• Eliminating gendered keywords in job descriptions, such as “support,” “affectionate,” “leader,” and “aggressive,” can increase the number of applicants by 42 percent.
  • Creating and honoring salary ranges rather than basing pay off previous salaries, which often penalizes women and people of color (POC). City and state policies often dictate this practice – for example, you can’t ask about previous salary history in Oregon.
  • Requiring a diverse slate of candidates (literally requiring candidate pools that reflect the population, or by including a certain number of candidates from an underrepresented group at your organization in the hiring pipeline).
  • Eliminating talk about “culture fit” and focusing on talk about “culture add” or “community.”
  • Tracking candidate sourcing by role, and making sure you’re advertising in ways that will reach a larger pool of candidates – Partners in Diversity job board, the Urban League, Hispanic, Asian, Veterans or disabled Americans websites, or by hosting job fairs in typically overlooked communities.  
  • If you can’t find the talent you need, be open to creating it, by empowering diverse candidates internally to take on stretch projects, investing in internships (like the Emerging Leaders Internship program), or other training programs.
  • Having a structured hiring process and directly addressing unconscious bias when discussing candidates after an interview.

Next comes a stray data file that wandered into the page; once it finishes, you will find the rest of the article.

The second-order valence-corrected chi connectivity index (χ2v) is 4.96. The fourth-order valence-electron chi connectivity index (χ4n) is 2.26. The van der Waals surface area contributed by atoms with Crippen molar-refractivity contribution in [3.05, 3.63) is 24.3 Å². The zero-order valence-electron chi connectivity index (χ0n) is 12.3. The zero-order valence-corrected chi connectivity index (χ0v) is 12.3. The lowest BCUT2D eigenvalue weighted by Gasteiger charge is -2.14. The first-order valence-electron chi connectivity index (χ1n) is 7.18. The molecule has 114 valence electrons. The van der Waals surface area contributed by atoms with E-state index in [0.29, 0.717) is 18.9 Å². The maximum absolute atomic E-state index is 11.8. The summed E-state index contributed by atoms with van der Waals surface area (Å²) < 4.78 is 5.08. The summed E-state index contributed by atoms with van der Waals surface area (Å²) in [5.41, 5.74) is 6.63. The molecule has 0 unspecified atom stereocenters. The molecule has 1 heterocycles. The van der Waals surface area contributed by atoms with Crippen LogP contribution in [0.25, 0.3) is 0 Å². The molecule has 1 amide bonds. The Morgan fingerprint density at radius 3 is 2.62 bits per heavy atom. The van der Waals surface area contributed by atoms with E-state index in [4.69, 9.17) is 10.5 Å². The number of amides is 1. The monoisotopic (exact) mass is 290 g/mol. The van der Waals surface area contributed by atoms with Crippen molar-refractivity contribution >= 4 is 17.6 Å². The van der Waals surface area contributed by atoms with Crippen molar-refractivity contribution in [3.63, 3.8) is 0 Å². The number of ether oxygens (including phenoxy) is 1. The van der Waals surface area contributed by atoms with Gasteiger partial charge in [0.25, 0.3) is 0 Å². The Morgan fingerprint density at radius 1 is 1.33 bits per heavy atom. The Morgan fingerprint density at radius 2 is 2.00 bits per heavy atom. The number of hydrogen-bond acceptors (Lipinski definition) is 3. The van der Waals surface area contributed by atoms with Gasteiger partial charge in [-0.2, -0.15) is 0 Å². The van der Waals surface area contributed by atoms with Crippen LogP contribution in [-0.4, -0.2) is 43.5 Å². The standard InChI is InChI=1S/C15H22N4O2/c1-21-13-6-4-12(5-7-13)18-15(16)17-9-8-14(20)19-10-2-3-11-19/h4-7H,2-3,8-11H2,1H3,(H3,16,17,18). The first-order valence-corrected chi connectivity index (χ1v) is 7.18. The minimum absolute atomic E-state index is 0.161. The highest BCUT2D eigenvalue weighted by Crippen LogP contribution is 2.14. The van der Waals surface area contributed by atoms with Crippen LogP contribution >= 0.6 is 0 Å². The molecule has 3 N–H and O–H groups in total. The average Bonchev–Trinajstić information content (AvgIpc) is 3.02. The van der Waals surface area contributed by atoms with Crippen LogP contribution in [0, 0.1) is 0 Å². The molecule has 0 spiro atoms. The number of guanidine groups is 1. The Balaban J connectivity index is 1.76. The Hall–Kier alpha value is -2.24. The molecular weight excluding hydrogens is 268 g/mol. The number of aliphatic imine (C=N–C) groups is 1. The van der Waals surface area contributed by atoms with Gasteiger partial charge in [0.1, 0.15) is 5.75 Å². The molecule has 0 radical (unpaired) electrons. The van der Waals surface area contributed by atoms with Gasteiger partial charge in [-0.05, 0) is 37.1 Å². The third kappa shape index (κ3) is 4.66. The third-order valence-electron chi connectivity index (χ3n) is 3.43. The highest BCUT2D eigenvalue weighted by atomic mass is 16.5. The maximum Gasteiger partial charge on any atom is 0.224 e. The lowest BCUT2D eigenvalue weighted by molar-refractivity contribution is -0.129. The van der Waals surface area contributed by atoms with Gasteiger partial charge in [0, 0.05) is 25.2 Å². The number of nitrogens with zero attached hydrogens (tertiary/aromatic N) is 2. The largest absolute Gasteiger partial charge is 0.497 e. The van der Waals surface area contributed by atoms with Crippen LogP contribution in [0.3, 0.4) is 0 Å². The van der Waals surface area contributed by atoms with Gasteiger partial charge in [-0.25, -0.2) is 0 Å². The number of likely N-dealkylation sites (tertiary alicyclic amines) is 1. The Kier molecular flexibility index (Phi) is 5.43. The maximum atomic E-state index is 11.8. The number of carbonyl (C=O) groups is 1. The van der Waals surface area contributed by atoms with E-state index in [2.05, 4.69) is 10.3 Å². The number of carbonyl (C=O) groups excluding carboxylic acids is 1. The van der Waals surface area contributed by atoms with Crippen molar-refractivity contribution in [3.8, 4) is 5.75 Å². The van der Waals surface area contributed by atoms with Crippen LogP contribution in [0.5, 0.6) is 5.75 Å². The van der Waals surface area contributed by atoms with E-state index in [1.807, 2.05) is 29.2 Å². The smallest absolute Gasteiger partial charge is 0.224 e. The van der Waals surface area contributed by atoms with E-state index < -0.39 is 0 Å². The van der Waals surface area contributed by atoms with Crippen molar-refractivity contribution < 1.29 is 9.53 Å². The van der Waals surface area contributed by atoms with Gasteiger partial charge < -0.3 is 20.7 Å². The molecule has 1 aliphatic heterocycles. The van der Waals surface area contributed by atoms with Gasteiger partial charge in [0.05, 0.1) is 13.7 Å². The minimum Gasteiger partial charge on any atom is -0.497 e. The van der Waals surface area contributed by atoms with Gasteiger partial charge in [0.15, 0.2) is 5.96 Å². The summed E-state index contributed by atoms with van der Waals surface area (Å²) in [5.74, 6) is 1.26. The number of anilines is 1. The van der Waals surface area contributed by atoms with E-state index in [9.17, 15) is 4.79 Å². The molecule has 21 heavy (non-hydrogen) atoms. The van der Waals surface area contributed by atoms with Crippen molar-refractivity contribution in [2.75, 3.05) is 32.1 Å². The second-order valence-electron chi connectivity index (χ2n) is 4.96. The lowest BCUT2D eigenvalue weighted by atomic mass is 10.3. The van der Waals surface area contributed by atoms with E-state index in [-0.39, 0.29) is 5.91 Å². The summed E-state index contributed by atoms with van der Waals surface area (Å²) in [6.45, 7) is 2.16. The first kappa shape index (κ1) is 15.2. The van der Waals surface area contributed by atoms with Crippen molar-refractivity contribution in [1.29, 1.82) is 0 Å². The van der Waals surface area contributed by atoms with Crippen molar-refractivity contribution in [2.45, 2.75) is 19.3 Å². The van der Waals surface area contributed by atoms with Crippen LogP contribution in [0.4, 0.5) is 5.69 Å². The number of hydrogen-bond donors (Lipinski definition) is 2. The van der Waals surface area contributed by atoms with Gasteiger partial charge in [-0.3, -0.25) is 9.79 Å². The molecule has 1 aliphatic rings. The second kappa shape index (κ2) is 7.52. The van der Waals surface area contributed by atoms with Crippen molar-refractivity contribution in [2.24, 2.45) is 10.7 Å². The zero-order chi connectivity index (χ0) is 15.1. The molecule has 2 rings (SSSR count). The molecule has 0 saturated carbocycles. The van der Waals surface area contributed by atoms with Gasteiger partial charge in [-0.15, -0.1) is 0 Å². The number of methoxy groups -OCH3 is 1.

• Although it’s important to have diverse representation in your hiring team, making sure you’re not tapping the same team members for every interview or to go to every hiring event, every time – you don’t want to burn them out or make them feel like a token or symbol.
  • Diversify your network – if you’re only reaching out or taking referrals from your immediate network, these folks will tend to look like you. You’ll always struggle with diversity hiring.

Hiring intentionally can initially take more time. After all, you’re developing new pipelines and building up the parts of your culture and brand that would attract diverse candidates. However, we’ve found the benefits far outweigh the initial investments of time and energy.

Although we seek to champion diversity in our office and community, we are by no means DEI experts. There are some incredible resources, locally and nationally, to tap. However, we are open to learning, work hard at being transparent, and always keep people as our North Star.

You don’t need to be an expert either. You just need to be committed, curious, and open to learning. Make it clear that DEI is a priority for you, and you’ll start seeing the change.  

And when will you know you’ve done enough and gotten enough diverse candidates in the pipeline? Think like Supreme Court Justice Ruth Bader Ginsberg, when asked when there will be enough women on the bench. “When will there be enough women on the court? My answer is when there are nine.”